This discussion is part of a recent trend in post discussions geared toward leadership. Competent leaders are essential for the success of social enterprises. I personally believe even more so for non-profit organizations who have less financial freedoms. There are many aspects important to social entrepreneurs, and leadership is one of the most important. If you are interested in starting or running a non or for profit social enterprise, you are working to become a leader and you will be required to learn the skills necessary for running a successful social enterprise.

Good luck!

Kevin Wilson
Doctoral Student
Capella University

Ljungholm, D. ( 2014) Emotional Intelligence in Organizational Behavior, Economics, Management & Financial Markets. Sep2014, Vol. 9 Issue 3, p128-133. 6p.

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The Future Social Entrepreneur

Posted by on Dec 30, 2014 in social entrepreneurship | 0 comments

(Written by Kevin Wilson)

I often hear people say you can’t make a good living in the social sector. Non-profits often run on tight

budgets and don’t pay well.  While there is some truth to this, most people that talk about low wages of non-profits have no idea some executives of non-profits make six figures. There are definitely good paying jobs in the social sector, assisting and starting social enterprises.

One thing I have found is that often, social activists turned social entrepreneurs, choose a different path than following the dollar sign. Indeed this is one of the main points of social entrepreneurship.  One might find the fight they are really passionate about doesn’t generate much funding. This might sound discouraging but the future social entrepreneur will not be stopped by the potential for making lower wages doing what they really want to do. There are options.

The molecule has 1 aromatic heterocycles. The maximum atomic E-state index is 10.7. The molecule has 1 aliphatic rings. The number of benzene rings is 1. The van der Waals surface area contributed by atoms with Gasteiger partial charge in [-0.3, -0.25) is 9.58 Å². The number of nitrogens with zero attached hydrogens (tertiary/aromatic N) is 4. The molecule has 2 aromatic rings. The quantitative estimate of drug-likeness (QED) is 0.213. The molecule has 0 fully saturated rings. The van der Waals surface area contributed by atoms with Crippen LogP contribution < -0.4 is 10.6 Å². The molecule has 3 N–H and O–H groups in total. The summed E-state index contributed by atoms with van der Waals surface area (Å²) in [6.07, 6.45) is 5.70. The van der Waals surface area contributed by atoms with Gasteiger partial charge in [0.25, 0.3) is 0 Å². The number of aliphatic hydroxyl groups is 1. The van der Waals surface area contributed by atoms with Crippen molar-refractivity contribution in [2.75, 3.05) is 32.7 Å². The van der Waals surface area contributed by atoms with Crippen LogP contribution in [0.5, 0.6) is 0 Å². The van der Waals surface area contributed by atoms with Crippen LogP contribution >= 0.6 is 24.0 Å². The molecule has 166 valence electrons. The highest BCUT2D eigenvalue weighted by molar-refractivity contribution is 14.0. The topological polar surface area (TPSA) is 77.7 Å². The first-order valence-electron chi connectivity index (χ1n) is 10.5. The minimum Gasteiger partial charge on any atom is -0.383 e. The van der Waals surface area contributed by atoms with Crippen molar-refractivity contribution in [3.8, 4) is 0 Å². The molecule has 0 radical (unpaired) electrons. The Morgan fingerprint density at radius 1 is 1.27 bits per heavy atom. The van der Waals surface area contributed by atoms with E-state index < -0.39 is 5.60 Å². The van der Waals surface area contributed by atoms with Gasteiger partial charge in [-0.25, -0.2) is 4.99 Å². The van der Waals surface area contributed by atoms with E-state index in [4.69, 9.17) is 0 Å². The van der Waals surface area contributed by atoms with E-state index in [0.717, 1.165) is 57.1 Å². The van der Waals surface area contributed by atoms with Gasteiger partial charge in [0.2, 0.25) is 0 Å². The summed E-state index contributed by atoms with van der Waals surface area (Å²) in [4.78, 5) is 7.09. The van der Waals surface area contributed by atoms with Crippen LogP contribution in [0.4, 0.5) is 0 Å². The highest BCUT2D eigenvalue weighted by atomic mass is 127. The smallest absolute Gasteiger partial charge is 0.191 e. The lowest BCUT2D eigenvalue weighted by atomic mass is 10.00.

I think it is important for anyone deciding to be a social entrepreneur to take a serious look at what one wants to do in his or her life. If you have a real passion for helping others, and inspiring social change, you are probably not someone who is interested in a life of consumerism.  So it will not be as important to you to make a lot of money.

Many people will be very successful starting and running a social enterprise, be it non or for profit. Just as many will find themselves in a continuous financial struggle to get paid and keep an organization going. So for those of us struggling, what can we do?

We can live more simply.

I live with a growing group of social activists who intentionally share resources in order to be able to continue working for the causes we believe in. We live in several co-houses, share land, grow food, shop at food co-ops, catch and reuse water, bike, bus, share cars, and we share a common vision of living intentionally in order to make our lives and the lives around us better. Come to find out, I now have more money to do the things I want to do than I did before I began intentional sharing resources.